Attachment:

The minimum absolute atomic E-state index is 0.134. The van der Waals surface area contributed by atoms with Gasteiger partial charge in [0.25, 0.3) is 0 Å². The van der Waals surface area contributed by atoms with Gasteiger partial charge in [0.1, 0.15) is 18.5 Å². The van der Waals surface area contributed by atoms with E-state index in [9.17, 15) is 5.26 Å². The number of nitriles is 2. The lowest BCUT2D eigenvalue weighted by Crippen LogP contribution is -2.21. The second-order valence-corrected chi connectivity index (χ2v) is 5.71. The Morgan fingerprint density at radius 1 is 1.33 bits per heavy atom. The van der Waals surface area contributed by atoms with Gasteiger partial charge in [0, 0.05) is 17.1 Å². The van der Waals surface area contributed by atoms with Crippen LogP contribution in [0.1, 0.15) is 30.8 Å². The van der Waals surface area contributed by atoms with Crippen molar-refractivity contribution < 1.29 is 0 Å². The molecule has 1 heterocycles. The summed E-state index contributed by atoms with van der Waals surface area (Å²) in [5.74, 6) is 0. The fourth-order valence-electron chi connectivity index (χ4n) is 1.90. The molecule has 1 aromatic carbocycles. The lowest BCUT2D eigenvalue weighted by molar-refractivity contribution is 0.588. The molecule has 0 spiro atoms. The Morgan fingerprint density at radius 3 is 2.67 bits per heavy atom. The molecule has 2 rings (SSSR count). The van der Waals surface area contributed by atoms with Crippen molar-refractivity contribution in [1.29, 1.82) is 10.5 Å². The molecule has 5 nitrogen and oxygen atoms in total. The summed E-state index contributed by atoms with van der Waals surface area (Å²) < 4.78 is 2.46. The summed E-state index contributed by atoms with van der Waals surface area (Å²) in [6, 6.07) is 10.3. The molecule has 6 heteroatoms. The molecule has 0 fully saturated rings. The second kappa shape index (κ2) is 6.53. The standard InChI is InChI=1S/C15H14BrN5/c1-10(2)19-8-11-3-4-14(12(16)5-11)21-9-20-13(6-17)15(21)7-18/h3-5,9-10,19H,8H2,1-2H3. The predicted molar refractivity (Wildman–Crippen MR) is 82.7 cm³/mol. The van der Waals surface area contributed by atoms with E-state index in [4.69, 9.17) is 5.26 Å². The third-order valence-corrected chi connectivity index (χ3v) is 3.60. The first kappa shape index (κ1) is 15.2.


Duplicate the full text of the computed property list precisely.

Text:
The minimum absolute atomic E-state index is 0.134. The van der Waals surface area contributed by atoms with Gasteiger partial charge in [0.25, 0.3) is 0 Å². The van der Waals surface area contributed by atoms with Gasteiger partial charge in [0.1, 0.15) is 18.5 Å². The van der Waals surface area contributed by atoms with E-state index in [9.17, 15) is 5.26 Å². The number of nitriles is 2. The lowest BCUT2D eigenvalue weighted by Crippen LogP contribution is -2.21. The second-order valence-corrected chi connectivity index (χ2v) is 5.71. The Morgan fingerprint density at radius 1 is 1.33 bits per heavy atom. The van der Waals surface area contributed by atoms with Gasteiger partial charge in [0, 0.05) is 17.1 Å². The van der Waals surface area contributed by atoms with Crippen LogP contribution in [0.1, 0.15) is 30.8 Å². The van der Waals surface area contributed by atoms with Crippen molar-refractivity contribution < 1.29 is 0 Å². The molecule has 1 heterocycles. The summed E-state index contributed by atoms with van der Waals surface area (Å²) in [5.74, 6) is 0. The fourth-order valence-electron chi connectivity index (χ4n) is 1.90. The molecule has 1 aromatic carbocycles. The lowest BCUT2D eigenvalue weighted by molar-refractivity contribution is 0.588. The molecule has 0 spiro atoms. The Morgan fingerprint density at radius 3 is 2.67 bits per heavy atom. The molecule has 2 rings (SSSR count). The van der Waals surface area contributed by atoms with Crippen molar-refractivity contribution in [1.29, 1.82) is 10.5 Å². The molecule has 5 nitrogen and oxygen atoms in total. The summed E-state index contributed by atoms with van der Waals surface area (Å²) < 4.78 is 2.46. The summed E-state index contributed by atoms with van der Waals surface area (Å²) in [6, 6.07) is 10.3. The molecule has 6 heteroatoms. The molecule has 0 fully saturated rings. The second kappa shape index (κ2) is 6.53. The standard InChI is InChI=1S/C15H14BrN5/c1-10(2)19-8-11-3-4-14(12(16)5-11)21-9-20-13(6-17)15(21)7-18/h3-5,9-10,19H,8H2,1-2H3. The predicted molar refractivity (Wildman–Crippen MR) is 82.7 cm³/mol. The van der Waals surface area contributed by atoms with E-state index in [4.69, 9.17) is 5.26 Å². The third-order valence-corrected chi connectivity index (χ3v) is 3.60. The first kappa shape index (κ1) is 15.2.